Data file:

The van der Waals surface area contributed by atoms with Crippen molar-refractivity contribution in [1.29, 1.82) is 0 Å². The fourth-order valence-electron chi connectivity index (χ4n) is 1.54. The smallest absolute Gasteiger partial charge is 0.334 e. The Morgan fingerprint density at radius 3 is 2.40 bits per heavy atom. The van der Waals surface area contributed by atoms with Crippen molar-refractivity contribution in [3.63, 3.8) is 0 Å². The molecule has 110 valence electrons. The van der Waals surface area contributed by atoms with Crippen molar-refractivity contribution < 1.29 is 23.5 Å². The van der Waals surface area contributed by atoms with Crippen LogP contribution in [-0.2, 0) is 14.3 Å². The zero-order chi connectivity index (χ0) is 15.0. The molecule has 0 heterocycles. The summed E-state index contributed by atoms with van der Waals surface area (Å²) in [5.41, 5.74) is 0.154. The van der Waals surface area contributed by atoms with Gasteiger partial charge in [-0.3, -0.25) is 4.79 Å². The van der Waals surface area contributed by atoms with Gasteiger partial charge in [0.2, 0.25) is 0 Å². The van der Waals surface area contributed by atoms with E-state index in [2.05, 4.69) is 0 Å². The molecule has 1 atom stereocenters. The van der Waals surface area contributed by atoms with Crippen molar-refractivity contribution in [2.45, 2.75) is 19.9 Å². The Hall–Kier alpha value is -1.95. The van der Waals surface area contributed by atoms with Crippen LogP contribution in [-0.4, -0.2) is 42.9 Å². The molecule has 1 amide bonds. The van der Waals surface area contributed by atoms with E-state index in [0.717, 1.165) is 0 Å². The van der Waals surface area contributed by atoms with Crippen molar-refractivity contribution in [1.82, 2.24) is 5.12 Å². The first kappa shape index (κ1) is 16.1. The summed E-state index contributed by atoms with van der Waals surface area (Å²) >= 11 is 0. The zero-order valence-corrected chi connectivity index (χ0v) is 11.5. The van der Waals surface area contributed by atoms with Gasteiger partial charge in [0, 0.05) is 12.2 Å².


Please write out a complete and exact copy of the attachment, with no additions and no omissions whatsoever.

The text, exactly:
The van der Waals surface area contributed by atoms with Crippen molar-refractivity contribution in [1.29, 1.82) is 0 Å². The fourth-order valence-electron chi connectivity index (χ4n) is 1.54. The smallest absolute Gasteiger partial charge is 0.334 e. The Morgan fingerprint density at radius 3 is 2.40 bits per heavy atom. The van der Waals surface area contributed by atoms with Crippen molar-refractivity contribution in [3.63, 3.8) is 0 Å². The molecule has 110 valence electrons. The van der Waals surface area contributed by atoms with Crippen molar-refractivity contribution < 1.29 is 23.5 Å². The van der Waals surface area contributed by atoms with Crippen LogP contribution in [-0.2, 0) is 14.3 Å². The zero-order chi connectivity index (χ0) is 15.0. The molecule has 0 heterocycles. The summed E-state index contributed by atoms with van der Waals surface area (Å²) in [5.41, 5.74) is 0.154. The van der Waals surface area contributed by atoms with Gasteiger partial charge in [-0.3, -0.25) is 4.79 Å². The van der Waals surface area contributed by atoms with Gasteiger partial charge in [0.2, 0.25) is 0 Å². The van der Waals surface area contributed by atoms with E-state index in [2.05, 4.69) is 0 Å². The molecule has 1 atom stereocenters. The van der Waals surface area contributed by atoms with Crippen molar-refractivity contribution in [2.45, 2.75) is 19.9 Å². The Hall–Kier alpha value is -1.95. The van der Waals surface area contributed by atoms with Crippen LogP contribution in [-0.4, -0.2) is 42.9 Å². The molecule has 1 amide bonds. The van der Waals surface area contributed by atoms with E-state index in [0.717, 1.165) is 0 Å². The van der Waals surface area contributed by atoms with Crippen molar-refractivity contribution in [1.82, 2.24) is 5.12 Å². The first kappa shape index (κ1) is 16.1. The summed E-state index contributed by atoms with van der Waals surface area (Å²) >= 11 is 0. The zero-order valence-corrected chi connectivity index (χ0v) is 11.5. The van der Waals surface area contributed by atoms with Gasteiger partial charge in [0, 0.05) is 12.2 Å².